But it all adds up to “Who f*cking cares.”
You do not need this record; you do not need to hear it even once. Just ignore this loathsome, repugnant act of conceptual violence entirely.
It can be done in the right way: From the early 1980’s through the mid-90’s, the English group Chumbawumba were an arty, aggressive, sometimes dissonant, anarcho-punk band who were deeply committed to meaningful political and social activism. But then they decided that the best way to promote and advance their activist agenda was to have a hit record. So in 1997, they crafted “Tubthumping,” which became one of the best-known pop songs of the decade. This provided them with a level of visibility and media access that they could never have achieved as an underground act. Chumbawumba chose to make something deliberately accessible for the sake of furthering a political and social agenda.
Now, Weezer’s The Teal Album is literally the anti-“Tubthumping.” It is a deliberate hyper-pop exercise that empowers no one, makes no one feel better about themselves, and adds nothing positive to the world’s cultural, spiritual, or informational economy. No one gains from this exchange. Weezer isn’t trying to make a better world; they are testing the limits of the rotting, rotten mainstream music business in America, which rewards instant reaction, not the long-term, life-shaping artist-listener engagement.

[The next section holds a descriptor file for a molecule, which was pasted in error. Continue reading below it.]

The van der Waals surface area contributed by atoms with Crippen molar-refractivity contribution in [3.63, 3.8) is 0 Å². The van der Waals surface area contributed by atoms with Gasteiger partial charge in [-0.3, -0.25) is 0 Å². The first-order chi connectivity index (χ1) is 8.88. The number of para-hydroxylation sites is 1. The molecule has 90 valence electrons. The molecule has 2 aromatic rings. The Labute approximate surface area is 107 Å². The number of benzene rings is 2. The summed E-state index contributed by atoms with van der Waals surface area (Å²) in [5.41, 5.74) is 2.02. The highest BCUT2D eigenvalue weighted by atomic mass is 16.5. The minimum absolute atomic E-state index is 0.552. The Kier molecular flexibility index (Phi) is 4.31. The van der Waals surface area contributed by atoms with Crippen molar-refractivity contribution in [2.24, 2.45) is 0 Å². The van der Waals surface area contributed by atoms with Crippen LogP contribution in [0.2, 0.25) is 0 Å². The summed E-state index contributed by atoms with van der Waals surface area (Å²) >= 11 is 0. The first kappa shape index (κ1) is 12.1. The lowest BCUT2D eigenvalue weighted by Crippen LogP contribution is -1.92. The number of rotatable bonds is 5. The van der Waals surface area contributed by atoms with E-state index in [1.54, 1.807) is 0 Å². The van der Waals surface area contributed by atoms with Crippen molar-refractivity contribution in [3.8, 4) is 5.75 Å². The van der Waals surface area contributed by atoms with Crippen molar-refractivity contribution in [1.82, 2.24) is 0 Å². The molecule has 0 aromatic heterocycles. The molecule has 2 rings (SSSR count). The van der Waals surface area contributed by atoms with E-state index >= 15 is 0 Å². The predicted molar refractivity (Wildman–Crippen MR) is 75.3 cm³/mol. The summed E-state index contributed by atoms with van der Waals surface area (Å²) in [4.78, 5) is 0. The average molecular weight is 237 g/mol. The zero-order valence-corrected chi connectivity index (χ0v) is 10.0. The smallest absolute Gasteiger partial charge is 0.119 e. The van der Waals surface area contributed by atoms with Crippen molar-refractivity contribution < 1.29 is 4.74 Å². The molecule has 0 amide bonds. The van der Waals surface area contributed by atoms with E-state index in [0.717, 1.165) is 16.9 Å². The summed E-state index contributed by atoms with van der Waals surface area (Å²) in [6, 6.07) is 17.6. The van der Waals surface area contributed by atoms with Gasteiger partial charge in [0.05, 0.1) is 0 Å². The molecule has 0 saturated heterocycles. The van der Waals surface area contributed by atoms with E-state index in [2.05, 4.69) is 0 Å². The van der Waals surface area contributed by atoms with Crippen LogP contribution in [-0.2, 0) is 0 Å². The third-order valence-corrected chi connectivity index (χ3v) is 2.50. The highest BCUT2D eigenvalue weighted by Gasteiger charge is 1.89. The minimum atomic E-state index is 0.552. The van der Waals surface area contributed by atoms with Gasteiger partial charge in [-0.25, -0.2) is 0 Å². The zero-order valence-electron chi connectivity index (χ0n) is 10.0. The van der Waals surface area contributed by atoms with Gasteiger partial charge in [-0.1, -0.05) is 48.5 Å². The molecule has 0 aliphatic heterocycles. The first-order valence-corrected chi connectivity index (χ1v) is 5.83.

I believe Weezer knows all this, by the way. But they are seeing if you click-click-click-click anyway.
And I believe that’s the “big” statement Weezer is trying to make. The band is saying that the extraordinary era of ecstatic, intelligent, and energized pop, punk, and art-pop they came of age in is sofar gone, so minimized by the Quick Click Economy (which rewards baby-legged artistic fetuses like Greta Van Fleet), that there is nothing left to do but release an empty, worthless album that proves that all you people out there are dumb sheep.
Which leads us to this: Weezer doesn’t just hate you. They are also wrong.
There are gobs of great, new, inventive, feral, fierce, mind-blowing, life-affirming rock’n’roll out there. Why not investigate Mexico City’s Descartes a Kant, the Dodge Brothers from the U.K., Sweden’s Graveyard, France’s Kamerad, and Russia’s RW/Glintshake? That’s the stuff that you should be clicking on, instead of wasting even one moment of this precious human incarnation on this insulting, patronizing, Weezer trash.
The Teal Album comes off as an ugly, hateful social experiment, one which you should choose not to participate in.